And I almost succeeded in staying separate from the emotions of the characters.  I made it through most of the show safely, but then a surprising part hit me hard.  As the main character begins pouring out the shattering sorrows of adjusting to a changed world, back in the USA after nine years of imprisonment, I was dragged into his experience.  Tears rolled slowly down my face, unbidden.  No, I have never been a POW nor even been in a war, but I have been in my own version of that same homecoming.  No parades, no parties, no photos nor celebrations.  Life around me is unchanged by my silent arrival to the country I call home.  Did they even notice my return?  The characters sang of the expectations a returning veteran might have of his family and friends, – that they be as loving and excited about him as they were when he left, and that they were missing and thinking of him as much as he was of them during his absence – and of the unstable feeling of returning to a physical world – one in which he had always felt stability – that has altered dramatically, and even unrecognizably in places.

I know this experience.  Again, not the whole war and POW stuff.  Certainly not that.  Living abroad several times, I have been in my own version of this veteran’s experience after the war.  I have learned and improved each time, and I have done my best in more recent years to prepare myself for how people will have changed by the time I return to Houston.  No matter what I do, though, there is always a sort of anticipation, a hopeful expectation of how they will be.  They will be the best versions of themselves with me, and their love will fill me constantly.  They will be patient with me, and gentle.  They will be interested in my experience since I have been gone.  All of this, because they have missed me and thought longingly of me as I have of them, throughout all of my new struggles in this new life I was living temporarily.  And then, when I arrive, finding that this is not the case, they are not as I had unconsciously expected, it is confusing.  I recognize the place and the people, but they are both different from what I left, and I cannot quite see how or why.  They have not been through what I have.  They have not had my struggles.  So why do they not comfort me and love me as I have so needed during my absence, as I so need now?  They are different from how I remember them, from how they have existed in my mind while we have been apart.  But so am I, and I see that they have mistaken who I am now, for an image they have built of me inside their own minds.  They can see that I have changed, and I can see that they have changed, but we don’t understand one another’s change, and it is difficult to cope, to fathom, even.  And there is always that extra edge of my experiences having been good reason for me to have changed, but theirs were not.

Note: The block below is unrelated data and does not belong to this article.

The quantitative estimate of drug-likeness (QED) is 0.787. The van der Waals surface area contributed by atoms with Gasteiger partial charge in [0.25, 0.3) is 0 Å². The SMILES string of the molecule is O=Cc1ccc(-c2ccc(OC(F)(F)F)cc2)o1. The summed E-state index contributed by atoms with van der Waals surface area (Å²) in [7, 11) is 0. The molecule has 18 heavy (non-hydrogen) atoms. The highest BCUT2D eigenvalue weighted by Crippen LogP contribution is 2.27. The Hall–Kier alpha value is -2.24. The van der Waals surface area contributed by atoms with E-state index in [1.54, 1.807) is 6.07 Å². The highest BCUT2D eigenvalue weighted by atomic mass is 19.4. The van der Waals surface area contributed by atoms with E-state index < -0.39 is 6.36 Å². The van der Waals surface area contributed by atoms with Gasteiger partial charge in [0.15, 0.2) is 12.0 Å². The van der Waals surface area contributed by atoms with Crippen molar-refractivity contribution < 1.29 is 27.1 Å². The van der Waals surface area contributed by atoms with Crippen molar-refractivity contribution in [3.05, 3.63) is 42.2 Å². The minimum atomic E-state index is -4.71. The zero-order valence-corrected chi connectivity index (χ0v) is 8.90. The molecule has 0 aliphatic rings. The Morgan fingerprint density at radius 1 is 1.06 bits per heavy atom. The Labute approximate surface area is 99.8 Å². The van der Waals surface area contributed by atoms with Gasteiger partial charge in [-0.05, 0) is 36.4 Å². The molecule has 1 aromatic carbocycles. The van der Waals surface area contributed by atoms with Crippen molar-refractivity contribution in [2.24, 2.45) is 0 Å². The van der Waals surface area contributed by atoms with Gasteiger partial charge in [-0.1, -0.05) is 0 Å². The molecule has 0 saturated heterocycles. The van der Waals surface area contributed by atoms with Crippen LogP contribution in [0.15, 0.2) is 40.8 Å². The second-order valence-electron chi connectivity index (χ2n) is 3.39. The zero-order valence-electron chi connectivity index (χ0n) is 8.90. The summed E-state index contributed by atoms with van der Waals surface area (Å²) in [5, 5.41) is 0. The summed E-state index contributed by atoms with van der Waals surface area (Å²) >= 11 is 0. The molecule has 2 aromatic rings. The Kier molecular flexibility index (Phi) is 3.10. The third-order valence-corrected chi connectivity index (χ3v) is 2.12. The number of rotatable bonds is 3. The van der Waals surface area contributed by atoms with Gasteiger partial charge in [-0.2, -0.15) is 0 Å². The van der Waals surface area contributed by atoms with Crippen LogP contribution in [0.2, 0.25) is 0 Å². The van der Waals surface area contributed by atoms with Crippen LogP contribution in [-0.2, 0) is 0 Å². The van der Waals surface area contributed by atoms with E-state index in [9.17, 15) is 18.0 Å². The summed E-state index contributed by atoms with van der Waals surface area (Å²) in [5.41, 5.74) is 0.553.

I have not been in the military nor in a war, but I know this small, unsettling, and somewhat worldview-shattering experience of coming home to a now-foreign home.  As the lead character raged about his home being so not like the home he once knew, I was dragged into the pain, feeling my own current struggles of readjustment coming forth from deep inside.  I am still living in his pain today, though I have been back for a few months.  And it hurt even more still, as I saw that my own experience of struggle has lasted so long, although I was only gone for a year this time.  How terribly long this period of struggle must have been for this man, must still be for veterans returning today.  I went from peaceful times to peaceful times, and my pain still lingers.  They likely did not and still do not have such peace on both ends.

I am forever grateful that veterans have made that sacrifice of ease, in order to do what they believed best to help the world at large.  I am concerned that we do not do enough to help them with the latter end of their tours, with their returns and readjustments.  It is difficult enough altering a regular lifestyle in one culture to a regular one in another culture, like what I have done so often.  It is practically unfathomable to go from comfort to a war zone lifestyle, and then back to a house in a safe, city life lifestyle – is the brain ever ready to cope with a change so drastic and so quick?  I found myself wanting to hug and hold the characters in the show all tightly to my chest, and to fill them all with love and acceptance of whoever they are and in whatever place they are mentally/emotionally/psychologically.  ‘You are safe here, you are important here, and you are perfect as you are.’  I know it was only a show, but it exists only because the story itself is real, and all too common, I believe.

Post-a-day 2017